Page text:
Early the next morning—it was a Friday—a boy named Grover Persons was walking up the alley in back of the Cozy Corner Café, hunting for a particular kind of wildlife on his way to school, when he noticed that the glass window next to the café’s back door was broken. He stopped to investigate. He could see that the window must have been punched in from the outside. A few fragments lay on the ground below the window, but most of the glass was inside, scattered across the restaurant’s kitchen counter. Some jagged shards remained in the window frame, and something else was there, too: it looked like a white dish towel snagged on the broken glass. On the towel was a dark stain. Grover peered at it. It looked like blood.
He went around to the front of the restaurant, where Andy Hart, the manager, was just opening up.
“Andy,” said Grover, “someone broke your back window last night.”
Andy stood stock-still and gaped at him for a second. Sunlight, which shone through gaps in the leftover rain clouds, flashed on his glasses and lit up his high, shiny forehead. Then he charged around to the back, with Grover behind him. When he saw the broken window and the stained cloth, he let out a shriek that brought people running from all around. In minutes, the entire four-man police force and ten or twelve other people had gathered behind the Cozy Corner. They stared at the broken window, which looked like a great snaggle-toothed mouth with a bloody tongue hanging out the bottom.
“Stay back,” said Chief of Police Ralph Gurney. “Don’t touch anything. This is a crime scene.”
People moved back. Grover could hear them murmuring to each other in worried voices.
“Andy, you in there?” called Officer Gurney through the window. “What’s been taken?”
From inside, Andy called, “Nothing much. It looks like just a package of chicken.”
“So,” said Officer Gurney. “This must be either a prank or a threat.”
Again came the uneasy murmurs from the crowd.
At another time, this broken window might have seemed like a minor incident. After all, no one was hurt; not much was stolen. But people were already on edge. It had been more than six months since Althea Tower had had her terrible vision, and every day that vision seemed closer to coming true. Just last night, the Phalanx Nations had announced that they had missiles deployed in fourteen countries. The United States had replied by raising the alert level to Seven. Everyone knew that terrorists were all over the place. It seemed that the evils of the world were coming far too close for comfort.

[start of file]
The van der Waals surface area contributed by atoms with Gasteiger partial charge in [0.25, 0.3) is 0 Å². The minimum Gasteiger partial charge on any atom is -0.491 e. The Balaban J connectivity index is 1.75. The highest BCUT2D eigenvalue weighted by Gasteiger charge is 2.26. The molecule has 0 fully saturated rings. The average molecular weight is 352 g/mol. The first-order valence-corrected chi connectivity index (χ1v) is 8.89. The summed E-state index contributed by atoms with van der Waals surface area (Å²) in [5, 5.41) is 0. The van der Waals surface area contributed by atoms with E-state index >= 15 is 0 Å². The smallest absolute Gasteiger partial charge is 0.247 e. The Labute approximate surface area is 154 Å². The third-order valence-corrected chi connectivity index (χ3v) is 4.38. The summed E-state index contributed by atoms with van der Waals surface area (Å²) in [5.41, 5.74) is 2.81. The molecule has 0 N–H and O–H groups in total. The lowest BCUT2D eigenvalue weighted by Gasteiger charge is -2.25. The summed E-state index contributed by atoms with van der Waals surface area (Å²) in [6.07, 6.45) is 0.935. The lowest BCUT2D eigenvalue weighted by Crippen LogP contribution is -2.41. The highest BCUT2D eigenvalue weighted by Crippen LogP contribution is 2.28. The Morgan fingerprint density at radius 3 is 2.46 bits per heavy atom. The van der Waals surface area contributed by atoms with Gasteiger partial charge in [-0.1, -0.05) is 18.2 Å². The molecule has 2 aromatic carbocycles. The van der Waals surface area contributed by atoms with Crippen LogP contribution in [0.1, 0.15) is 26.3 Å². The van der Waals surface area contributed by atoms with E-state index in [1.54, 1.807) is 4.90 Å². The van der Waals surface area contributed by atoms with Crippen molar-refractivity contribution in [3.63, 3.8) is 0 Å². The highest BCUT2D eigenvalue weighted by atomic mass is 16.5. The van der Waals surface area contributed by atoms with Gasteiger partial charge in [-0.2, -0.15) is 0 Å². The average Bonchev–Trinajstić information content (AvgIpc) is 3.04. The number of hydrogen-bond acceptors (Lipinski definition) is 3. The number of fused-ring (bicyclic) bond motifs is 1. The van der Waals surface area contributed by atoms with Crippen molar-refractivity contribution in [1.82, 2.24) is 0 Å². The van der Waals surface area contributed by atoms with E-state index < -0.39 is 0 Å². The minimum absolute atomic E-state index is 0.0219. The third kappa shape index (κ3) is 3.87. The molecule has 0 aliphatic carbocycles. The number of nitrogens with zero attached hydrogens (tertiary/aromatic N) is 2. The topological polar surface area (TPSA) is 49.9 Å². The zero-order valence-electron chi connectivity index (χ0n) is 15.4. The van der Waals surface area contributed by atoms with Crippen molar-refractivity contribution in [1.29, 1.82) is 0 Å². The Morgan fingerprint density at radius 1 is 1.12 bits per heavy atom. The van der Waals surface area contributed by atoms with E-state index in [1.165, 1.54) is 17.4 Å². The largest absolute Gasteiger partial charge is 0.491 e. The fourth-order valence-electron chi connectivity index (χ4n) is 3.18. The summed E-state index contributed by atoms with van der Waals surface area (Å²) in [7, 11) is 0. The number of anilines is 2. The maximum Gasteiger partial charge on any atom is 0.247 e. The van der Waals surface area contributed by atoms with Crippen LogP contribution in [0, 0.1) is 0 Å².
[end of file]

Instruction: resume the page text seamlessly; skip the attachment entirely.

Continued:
Officer Gurney ran a strip of yellow tape around the back area of the café, roping it off so no one could disturb the site. Then he scanned the crowd. His eyes lit on a comfortably plump woman wearing a red down jacket that made her look even plumper. She had a short brownish-blond ponytail that stuck out through a hole in her red baseball hat.
“Brenda,” said Officer Gurney. “What do you think?”
Grover was in danger of being late for school by this time. He’d already been late twice this month. If he was late again, he might get a note sent home to his parents. But he had to risk it. This was too interesting to miss.
The woman stepped forward. Grover knew her, of course; everyone did. Mrs. Brenda Beeson was the one who had figured out the Prophet’s mumbled words and explained what they meant. She and her committee—the Reverend Loomis, Mayor Orville Milton, Police Chief Ralph Gurney, and a few others—were the most important people in the town.
Officer Gurney raised the yellow tape so Mrs. Beeson could duck under it. She stood before the window a long time, her back to the crowd, while everyone waited to see what she would say. Clouds sailed slowly across the sun, turning everything dark and light and dark again.
To Grover, it seemed like ages they all stood there, holding their breath. He resigned himself to being late for school and started thinking up creative excuses. The front door of his house had stuck and he couldn’t get it open? His father needed him to help fish drowned rats out of flooded basements? His knee had popped out of joint and stayed out for half an hour?
Finally Mrs. Beeson turned to face them. “Well, it just goes to show,” she said. “We neverused to have people breaking windows and stealing things. For all our hard work, we’vestill got bad eggs among us.” She gave an exasperated sigh, and her breath made a puff of fog in the chilly air. “If this is someone’s idea of fun, that person should be very, very ashamed of himself. This is no time for wild, stupid behavior.”
“It’s probably kids,” said a man standing near Grover. Why did people always blame kids for things like this? As far as Grover could tell, grown-ups caused a lot more trouble in the world than kids.
“On the other hand,” said Mrs. Beeson, “it could be a threat, or a warning. We’ve heard the reports about someone wandering around in the hills.” She glanced back at the bloody rag hanging in the window. “It might even be a message of some sort. It looks to me like that stain could be a letter, maybe anS, or anR. ”
Grover squinted at the stain on the cloth. To him it looked more like anA, or maybe even just a random blotch.
“It might be aB, ” said someone standing near him.
“Or anH, ” said someone else.
Mrs. Beeson nodded. “Could be,” she said. “TheS could stand forsin . Or if it’s anR it could stand forruin . If you’ll let me have that piece of cloth, Ralph, I’ll show it to Althea and see if she has anything to say about it.”